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Who runs American Healthcare? Answer: politicians, regulators, and financiers. Not an encouraging sign for Serious Medicine.

Posted Aug 26 2010 12:00am
Adam Keiper, editor of The New Atlantis  and fellow at the Ethics and Public Policy Center , thoughtfully critiques my SMS blog post of yesterday , in which I raised the possibility that  Barack Obama could pull a "Harry Truman" on the opposition Republicans this summer and fall. This back-and-forthing comes  in the wake of Judge Royce Lamberth's decision, earlier this week, freezing federal funding for embryonic stem cell research.  (In his crisply written National Review Online article, Keiper also critiques Will Saletan's piece in Slate.com , but I will stick to my own defense here.) 

Keiper opposes embryonic stem cell research--that's the editorial thrust of Atlantis and also the general line at the EPPC--and yet I will not engage on the issue of the ethics of human embryonic stem cell (HESC) research.  This author will acknowledge that there are legitimate moral-ethical reasons to oppose HESC research, but at the same time, I will insist that there are solid moral-ethical reasons to support such research, starting with healing the sick.  Indeed, in keeping with the technoprogressive orientation of this blog, I will note that there's plenty of evidence to suggest that continued progress on hESC will soon eliminate the need for the "E" in stem cell research , because scientists will be able to routinely create new "pluripotent" stem cells from a variety of sources, not including embryos.  That's been a familiar pattern in the history of science, of course: The initial research is crude, or painful, or expensive, and only with the passage of time--the painful ascent up the learning curve--does the process get cheaper, better, and even more humane.

So rather than getting into a bioethics argument--if we were to have one, I am sure that at the end of it it, Keiper and I would still respectfully disagree--I will focus on the politics, where I think I have the better argument--even if Obama shows no likelihood for taking it.

In NRO, Keiper argues that the Truman-Obama parallel is not correct because while the country was basically with Truman in 1948, Americans are not with Obama in 2010.  And while Keiper is right about that--that's not what I said. I never argued that Obama has the majority with him--I said that he has the majority on this one issue.

Indeed, I am fully aware that Obama is on the wrong side, public-opinion-wise, on the 10 most issues facing the country  as Rasmussen Reports shows us (stem cell is not on the top 10, although healthcare is, showing Obama's deficit to be just eight points, one of his better showings--more on that in the future).  Indeed,  according to Gallup , liberals are on the losing side of most public disputes--self-described conservatives outnumber self-described liberals by 42:20, better than 2:1.  That's why Obama can't reveal his true self, and can't rally the country to his larger agenda: The country doesn't agree with him.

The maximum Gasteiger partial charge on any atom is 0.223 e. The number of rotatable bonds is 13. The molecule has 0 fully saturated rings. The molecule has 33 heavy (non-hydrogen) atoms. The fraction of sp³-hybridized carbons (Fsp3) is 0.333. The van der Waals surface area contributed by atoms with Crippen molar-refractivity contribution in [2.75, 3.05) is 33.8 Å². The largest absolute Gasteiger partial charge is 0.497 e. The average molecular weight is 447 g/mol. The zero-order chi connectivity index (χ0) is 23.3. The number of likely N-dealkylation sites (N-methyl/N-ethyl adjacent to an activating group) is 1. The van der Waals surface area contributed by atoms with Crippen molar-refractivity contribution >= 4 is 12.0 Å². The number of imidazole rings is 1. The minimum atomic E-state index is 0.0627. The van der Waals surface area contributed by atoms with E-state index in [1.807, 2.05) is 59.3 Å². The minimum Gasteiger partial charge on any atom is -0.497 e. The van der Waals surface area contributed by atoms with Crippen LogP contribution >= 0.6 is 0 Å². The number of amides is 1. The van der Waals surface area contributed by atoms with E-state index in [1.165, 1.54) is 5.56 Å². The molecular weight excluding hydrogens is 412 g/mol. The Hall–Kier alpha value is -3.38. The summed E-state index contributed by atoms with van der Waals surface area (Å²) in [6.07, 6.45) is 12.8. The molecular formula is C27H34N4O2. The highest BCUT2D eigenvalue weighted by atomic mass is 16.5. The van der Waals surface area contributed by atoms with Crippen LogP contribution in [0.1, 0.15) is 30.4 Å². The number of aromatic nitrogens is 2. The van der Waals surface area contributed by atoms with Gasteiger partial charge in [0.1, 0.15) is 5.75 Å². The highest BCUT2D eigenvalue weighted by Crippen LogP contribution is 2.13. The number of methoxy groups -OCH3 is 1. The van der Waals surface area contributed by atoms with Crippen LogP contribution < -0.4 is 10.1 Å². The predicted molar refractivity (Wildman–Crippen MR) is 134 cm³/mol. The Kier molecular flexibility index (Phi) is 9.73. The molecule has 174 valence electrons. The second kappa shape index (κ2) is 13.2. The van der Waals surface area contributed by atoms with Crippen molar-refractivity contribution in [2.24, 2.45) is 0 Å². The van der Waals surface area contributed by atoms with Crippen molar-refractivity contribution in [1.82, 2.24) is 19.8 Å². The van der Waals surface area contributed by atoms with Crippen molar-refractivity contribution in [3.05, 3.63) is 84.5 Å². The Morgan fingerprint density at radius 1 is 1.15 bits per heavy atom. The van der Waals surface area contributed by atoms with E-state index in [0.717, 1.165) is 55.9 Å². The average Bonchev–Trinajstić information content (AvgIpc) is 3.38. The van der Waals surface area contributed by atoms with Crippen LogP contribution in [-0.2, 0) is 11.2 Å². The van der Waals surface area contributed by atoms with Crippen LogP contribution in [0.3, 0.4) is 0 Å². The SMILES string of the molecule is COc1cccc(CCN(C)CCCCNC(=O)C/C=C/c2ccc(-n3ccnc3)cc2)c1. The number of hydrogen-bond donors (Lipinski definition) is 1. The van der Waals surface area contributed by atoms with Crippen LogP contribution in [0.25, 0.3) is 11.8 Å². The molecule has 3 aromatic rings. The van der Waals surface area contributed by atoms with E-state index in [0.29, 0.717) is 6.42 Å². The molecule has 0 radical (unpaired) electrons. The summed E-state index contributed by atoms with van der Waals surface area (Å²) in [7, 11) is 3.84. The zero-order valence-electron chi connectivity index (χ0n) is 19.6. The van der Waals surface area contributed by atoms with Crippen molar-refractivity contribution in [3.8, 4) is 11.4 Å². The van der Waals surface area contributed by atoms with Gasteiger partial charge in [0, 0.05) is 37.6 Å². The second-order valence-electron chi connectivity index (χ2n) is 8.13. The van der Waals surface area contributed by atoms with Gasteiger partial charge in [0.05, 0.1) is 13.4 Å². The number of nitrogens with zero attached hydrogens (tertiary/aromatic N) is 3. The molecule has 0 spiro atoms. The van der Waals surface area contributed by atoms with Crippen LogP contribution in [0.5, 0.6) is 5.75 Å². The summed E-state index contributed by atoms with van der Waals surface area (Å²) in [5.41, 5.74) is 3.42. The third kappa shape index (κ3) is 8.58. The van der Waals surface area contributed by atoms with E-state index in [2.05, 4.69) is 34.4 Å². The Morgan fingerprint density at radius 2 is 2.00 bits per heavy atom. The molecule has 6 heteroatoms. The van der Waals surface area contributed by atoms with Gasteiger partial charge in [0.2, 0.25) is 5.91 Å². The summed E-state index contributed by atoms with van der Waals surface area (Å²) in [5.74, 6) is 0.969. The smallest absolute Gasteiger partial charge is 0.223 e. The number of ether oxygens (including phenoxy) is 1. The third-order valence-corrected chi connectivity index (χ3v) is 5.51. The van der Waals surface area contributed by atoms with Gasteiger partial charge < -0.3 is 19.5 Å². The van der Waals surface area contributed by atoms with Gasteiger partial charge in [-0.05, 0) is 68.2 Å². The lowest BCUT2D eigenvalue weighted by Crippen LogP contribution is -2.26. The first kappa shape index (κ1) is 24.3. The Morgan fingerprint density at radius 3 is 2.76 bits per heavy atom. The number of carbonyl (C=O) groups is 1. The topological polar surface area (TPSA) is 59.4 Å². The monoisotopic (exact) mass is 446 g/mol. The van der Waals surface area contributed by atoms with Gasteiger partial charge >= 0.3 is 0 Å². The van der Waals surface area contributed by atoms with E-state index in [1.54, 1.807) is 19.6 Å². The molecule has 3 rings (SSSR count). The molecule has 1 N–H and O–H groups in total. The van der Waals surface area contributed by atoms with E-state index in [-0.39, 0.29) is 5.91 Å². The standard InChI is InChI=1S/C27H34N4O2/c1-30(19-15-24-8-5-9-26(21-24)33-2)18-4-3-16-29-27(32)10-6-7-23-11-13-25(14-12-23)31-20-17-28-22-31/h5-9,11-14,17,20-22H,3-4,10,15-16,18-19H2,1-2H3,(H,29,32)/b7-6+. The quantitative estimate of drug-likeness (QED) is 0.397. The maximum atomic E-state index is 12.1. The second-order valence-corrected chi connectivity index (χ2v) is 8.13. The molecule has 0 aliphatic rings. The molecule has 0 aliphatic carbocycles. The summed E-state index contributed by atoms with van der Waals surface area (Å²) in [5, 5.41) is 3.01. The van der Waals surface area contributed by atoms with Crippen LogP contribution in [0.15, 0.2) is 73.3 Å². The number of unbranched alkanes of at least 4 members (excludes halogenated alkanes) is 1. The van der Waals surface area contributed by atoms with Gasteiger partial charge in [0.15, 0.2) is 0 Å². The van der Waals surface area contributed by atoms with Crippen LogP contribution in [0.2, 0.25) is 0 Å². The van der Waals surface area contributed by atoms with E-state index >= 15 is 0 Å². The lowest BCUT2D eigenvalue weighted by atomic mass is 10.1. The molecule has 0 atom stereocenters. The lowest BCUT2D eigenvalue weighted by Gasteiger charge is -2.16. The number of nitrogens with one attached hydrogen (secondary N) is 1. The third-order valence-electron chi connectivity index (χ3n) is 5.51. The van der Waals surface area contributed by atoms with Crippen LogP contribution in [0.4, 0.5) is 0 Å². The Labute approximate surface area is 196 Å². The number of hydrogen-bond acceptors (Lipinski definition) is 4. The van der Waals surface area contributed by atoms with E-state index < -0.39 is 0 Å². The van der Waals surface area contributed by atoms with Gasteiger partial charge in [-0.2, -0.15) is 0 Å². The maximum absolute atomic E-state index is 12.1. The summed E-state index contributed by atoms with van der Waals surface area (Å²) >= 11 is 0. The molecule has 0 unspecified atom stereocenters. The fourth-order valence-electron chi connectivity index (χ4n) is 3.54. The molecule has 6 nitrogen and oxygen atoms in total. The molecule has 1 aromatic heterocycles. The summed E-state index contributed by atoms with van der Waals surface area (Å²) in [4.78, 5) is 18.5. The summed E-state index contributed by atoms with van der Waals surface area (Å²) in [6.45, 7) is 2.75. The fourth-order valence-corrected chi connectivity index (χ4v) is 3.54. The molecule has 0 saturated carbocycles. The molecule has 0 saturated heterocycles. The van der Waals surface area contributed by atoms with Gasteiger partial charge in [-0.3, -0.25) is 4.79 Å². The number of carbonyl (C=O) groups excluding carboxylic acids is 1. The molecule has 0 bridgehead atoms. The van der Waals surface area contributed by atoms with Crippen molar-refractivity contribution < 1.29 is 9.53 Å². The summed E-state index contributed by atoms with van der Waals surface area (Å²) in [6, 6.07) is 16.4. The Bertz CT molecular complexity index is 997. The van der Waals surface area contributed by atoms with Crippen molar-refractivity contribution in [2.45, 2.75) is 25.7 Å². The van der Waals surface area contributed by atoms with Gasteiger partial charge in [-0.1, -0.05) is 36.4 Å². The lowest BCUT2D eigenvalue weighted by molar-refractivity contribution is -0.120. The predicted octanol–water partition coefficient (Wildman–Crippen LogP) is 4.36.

But Americans--most of them--do agree with him on HESC.  For example,  52 percent of Americans think that there should be "fewer or no restrictions" on HESC , according to Gallup, compared to 41 percent who say that there should be the same restrictions or no funding at all.  That's not a huge spread, but it's a spread.   And as noted yesterday, 59 percent of Americans find HESC "morally acceptable ,"according to Gallup--that's another good number, from Obama's point of view.  
If Obama wanted to, he could use the bully pulpit and move those numbers even higher, while energizing his own base.   

I should hasten to say that I did not vote for Obama in 2008.  But I am an advocate of medical research, and think it should be higher--much higher--on the national agenda.   Medical research and the search for cures--as distinct from healthcare financing--should be in the nation's top ten, top five, even.  Such elevation takes leadership--from someone.

As I wrote yesterday, I strongly doubt that Obama is the right leader, but that's not only his loss, it's our loss.   Because the followership is certainly there, waiting to be mobilized, among a public that wants medical advancement.   Six years ago, in California voters approved a $3 billion stem cell--including HESC--funding plan by a 59:41 percent margin ; other states, too--including Connecticut, Delaware, Florida, Illinois, Maryland, Massachusetts, Missouri, New Jersey, and Ohio-- have set up state-funded programs of one kind or another .  And I would wager that 90 percent or more of those who are engaged in medicine and medical research support HESC.  So if this were to become a larger issue, Obama and the pro-stem cell forces would have huge support from prominent opinion leaders.  

And that's why I argued that Obama could invoke a "Truman Strategy," rallying the voters to his side--on this one issue.   Would it work well enough to get Obama re-elected?  Probably not. But it might work well enough to advance some cures, and to save some lives.

PS:  I have always been intrigued by The New Atlantis.   The title, of course, refers back to the work, four centuries ago, of Francis Bacon, the father of modern scientific research.   As the "About" section of the TNA site explains